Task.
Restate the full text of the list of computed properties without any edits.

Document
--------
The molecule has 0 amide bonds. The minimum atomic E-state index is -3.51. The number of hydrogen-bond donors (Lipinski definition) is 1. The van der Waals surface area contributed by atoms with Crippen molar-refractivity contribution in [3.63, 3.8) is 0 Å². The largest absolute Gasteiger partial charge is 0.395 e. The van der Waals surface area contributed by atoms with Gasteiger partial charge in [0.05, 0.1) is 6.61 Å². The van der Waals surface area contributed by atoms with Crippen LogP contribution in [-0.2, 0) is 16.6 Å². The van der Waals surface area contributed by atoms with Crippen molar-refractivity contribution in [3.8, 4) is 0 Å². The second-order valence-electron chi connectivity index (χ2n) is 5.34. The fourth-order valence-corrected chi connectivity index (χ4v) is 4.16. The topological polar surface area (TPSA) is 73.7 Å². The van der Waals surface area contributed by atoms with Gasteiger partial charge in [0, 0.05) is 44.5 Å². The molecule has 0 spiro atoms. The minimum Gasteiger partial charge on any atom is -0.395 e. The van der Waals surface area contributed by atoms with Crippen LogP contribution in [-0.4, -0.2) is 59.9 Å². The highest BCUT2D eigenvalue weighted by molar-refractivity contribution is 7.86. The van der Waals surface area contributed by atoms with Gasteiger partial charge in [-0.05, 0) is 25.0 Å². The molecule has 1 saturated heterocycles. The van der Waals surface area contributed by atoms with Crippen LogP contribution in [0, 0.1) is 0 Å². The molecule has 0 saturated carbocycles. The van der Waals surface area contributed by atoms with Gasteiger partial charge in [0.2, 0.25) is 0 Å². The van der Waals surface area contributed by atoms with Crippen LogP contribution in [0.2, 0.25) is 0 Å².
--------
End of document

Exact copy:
The molecule has 0 amide bonds. The minimum atomic E-state index is -3.51. The number of hydrogen-bond donors (Lipinski definition) is 1. The van der Waals surface area contributed by atoms with Crippen molar-refractivity contribution in [3.63, 3.8) is 0 Å². The largest absolute Gasteiger partial charge is 0.395 e. The van der Waals surface area contributed by atoms with Gasteiger partial charge in [0.05, 0.1) is 6.61 Å². The van der Waals surface area contributed by atoms with Crippen LogP contribution in [-0.2, 0) is 16.6 Å². The van der Waals surface area contributed by atoms with Crippen molar-refractivity contribution in [3.8, 4) is 0 Å². The second-order valence-electron chi connectivity index (χ2n) is 5.34. The fourth-order valence-corrected chi connectivity index (χ4v) is 4.16. The topological polar surface area (TPSA) is 73.7 Å². The van der Waals surface area contributed by atoms with Gasteiger partial charge in [0, 0.05) is 44.5 Å². The molecule has 0 spiro atoms. The minimum Gasteiger partial charge on any atom is -0.395 e. The van der Waals surface area contributed by atoms with Crippen LogP contribution in [-0.4, -0.2) is 59.9 Å². The highest BCUT2D eigenvalue weighted by molar-refractivity contribution is 7.86. The van der Waals surface area contributed by atoms with Gasteiger partial charge in [-0.05, 0) is 25.0 Å². The molecule has 1 saturated heterocycles. The van der Waals surface area contributed by atoms with Crippen LogP contribution in [0, 0.1) is 0 Å². The molecule has 0 saturated carbocycles. The van der Waals surface area contributed by atoms with Gasteiger partial charge in [0.2, 0.25) is 0 Å². The van der Waals surface area contributed by atoms with Crippen LogP contribution in [0.2, 0.25) is 0 Å².